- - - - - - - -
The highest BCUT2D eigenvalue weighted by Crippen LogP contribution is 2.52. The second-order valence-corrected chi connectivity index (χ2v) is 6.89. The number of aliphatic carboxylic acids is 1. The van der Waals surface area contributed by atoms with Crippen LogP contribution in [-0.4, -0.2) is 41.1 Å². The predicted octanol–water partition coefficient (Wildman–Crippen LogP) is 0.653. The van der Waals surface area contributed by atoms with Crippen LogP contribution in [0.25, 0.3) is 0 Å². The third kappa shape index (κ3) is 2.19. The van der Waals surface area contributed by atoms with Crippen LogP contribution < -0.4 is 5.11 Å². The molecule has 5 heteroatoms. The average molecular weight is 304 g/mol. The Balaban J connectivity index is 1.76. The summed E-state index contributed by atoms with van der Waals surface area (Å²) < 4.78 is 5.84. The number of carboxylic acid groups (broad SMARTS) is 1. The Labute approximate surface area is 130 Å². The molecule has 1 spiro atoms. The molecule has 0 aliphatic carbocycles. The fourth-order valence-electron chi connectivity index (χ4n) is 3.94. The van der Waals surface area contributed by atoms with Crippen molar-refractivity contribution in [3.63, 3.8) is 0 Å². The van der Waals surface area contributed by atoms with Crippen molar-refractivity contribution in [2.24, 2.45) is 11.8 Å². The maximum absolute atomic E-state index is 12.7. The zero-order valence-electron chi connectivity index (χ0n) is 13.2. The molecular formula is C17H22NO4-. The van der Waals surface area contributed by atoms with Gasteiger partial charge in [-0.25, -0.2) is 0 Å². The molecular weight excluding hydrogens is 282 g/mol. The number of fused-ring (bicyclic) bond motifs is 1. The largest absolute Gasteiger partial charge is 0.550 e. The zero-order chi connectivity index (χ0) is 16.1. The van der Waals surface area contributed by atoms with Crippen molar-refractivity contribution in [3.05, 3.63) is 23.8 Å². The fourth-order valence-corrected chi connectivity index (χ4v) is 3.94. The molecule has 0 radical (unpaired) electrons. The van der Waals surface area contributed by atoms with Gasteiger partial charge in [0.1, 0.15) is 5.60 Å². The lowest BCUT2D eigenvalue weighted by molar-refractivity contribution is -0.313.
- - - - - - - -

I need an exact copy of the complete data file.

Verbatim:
The highest BCUT2D eigenvalue weighted by Crippen LogP contribution is 2.52. The second-order valence-corrected chi connectivity index (χ2v) is 6.89. The number of aliphatic carboxylic acids is 1. The van der Waals surface area contributed by atoms with Crippen LogP contribution in [-0.4, -0.2) is 41.1 Å². The predicted octanol–water partition coefficient (Wildman–Crippen LogP) is 0.653. The van der Waals surface area contributed by atoms with Crippen LogP contribution in [0.25, 0.3) is 0 Å². The third kappa shape index (κ3) is 2.19. The van der Waals surface area contributed by atoms with Crippen LogP contribution < -0.4 is 5.11 Å². The molecule has 5 heteroatoms. The average molecular weight is 304 g/mol. The Balaban J connectivity index is 1.76. The summed E-state index contributed by atoms with van der Waals surface area (Å²) < 4.78 is 5.84. The number of carboxylic acid groups (broad SMARTS) is 1. The Labute approximate surface area is 130 Å². The molecule has 1 spiro atoms. The molecule has 0 aliphatic carbocycles. The fourth-order valence-electron chi connectivity index (χ4n) is 3.94. The van der Waals surface area contributed by atoms with Crippen molar-refractivity contribution in [3.63, 3.8) is 0 Å². The van der Waals surface area contributed by atoms with Crippen molar-refractivity contribution in [2.24, 2.45) is 11.8 Å². The maximum absolute atomic E-state index is 12.7. The zero-order valence-electron chi connectivity index (χ0n) is 13.2. The molecular formula is C17H22NO4-. The van der Waals surface area contributed by atoms with Gasteiger partial charge in [-0.25, -0.2) is 0 Å². The molecular weight excluding hydrogens is 282 g/mol. The number of fused-ring (bicyclic) bond motifs is 1. The largest absolute Gasteiger partial charge is 0.550 e. The zero-order chi connectivity index (χ0) is 16.1. The van der Waals surface area contributed by atoms with Crippen molar-refractivity contribution in [3.05, 3.63) is 23.8 Å². The fourth-order valence-corrected chi connectivity index (χ4v) is 3.94. The molecule has 0 radical (unpaired) electrons. The van der Waals surface area contributed by atoms with Gasteiger partial charge in [0.1, 0.15) is 5.60 Å². The lowest BCUT2D eigenvalue weighted by molar-refractivity contribution is -0.313.